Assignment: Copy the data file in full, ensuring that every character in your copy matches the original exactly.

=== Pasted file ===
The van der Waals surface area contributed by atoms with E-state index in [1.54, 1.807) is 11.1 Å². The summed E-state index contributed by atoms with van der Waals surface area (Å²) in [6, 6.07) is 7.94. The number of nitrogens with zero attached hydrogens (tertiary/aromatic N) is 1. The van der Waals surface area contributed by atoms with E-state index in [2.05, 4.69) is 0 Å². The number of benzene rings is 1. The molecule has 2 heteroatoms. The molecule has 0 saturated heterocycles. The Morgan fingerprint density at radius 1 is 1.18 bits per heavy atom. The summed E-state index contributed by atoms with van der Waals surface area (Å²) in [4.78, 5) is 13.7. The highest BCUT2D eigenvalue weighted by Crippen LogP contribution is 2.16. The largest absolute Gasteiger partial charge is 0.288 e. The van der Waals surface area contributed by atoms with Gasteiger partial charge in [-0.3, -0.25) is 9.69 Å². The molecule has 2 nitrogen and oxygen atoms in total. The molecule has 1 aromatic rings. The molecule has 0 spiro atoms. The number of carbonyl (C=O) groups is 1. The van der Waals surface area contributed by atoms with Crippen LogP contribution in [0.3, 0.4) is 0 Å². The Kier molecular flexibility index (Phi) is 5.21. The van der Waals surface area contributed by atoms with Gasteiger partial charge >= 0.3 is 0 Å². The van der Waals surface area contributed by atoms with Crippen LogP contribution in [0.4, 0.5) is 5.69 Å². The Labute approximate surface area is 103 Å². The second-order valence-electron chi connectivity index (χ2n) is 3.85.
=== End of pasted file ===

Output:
The van der Waals surface area contributed by atoms with E-state index in [1.54, 1.807) is 11.1 Å². The summed E-state index contributed by atoms with van der Waals surface area (Å²) in [6, 6.07) is 7.94. The number of nitrogens with zero attached hydrogens (tertiary/aromatic N) is 1. The van der Waals surface area contributed by atoms with E-state index in [2.05, 4.69) is 0 Å². The number of benzene rings is 1. The molecule has 2 heteroatoms. The molecule has 0 saturated heterocycles. The Morgan fingerprint density at radius 1 is 1.18 bits per heavy atom. The summed E-state index contributed by atoms with van der Waals surface area (Å²) in [4.78, 5) is 13.7. The highest BCUT2D eigenvalue weighted by Crippen LogP contribution is 2.16. The largest absolute Gasteiger partial charge is 0.288 e. The van der Waals surface area contributed by atoms with Gasteiger partial charge in [-0.3, -0.25) is 9.69 Å². The molecule has 2 nitrogen and oxygen atoms in total. The molecule has 1 aromatic rings. The molecule has 0 spiro atoms. The number of carbonyl (C=O) groups is 1. The van der Waals surface area contributed by atoms with Crippen LogP contribution in [0.3, 0.4) is 0 Å². The Kier molecular flexibility index (Phi) is 5.21. The van der Waals surface area contributed by atoms with Gasteiger partial charge >= 0.3 is 0 Å². The van der Waals surface area contributed by atoms with Crippen LogP contribution in [0.4, 0.5) is 5.69 Å². The Labute approximate surface area is 103 Å². The second-order valence-electron chi connectivity index (χ2n) is 3.85.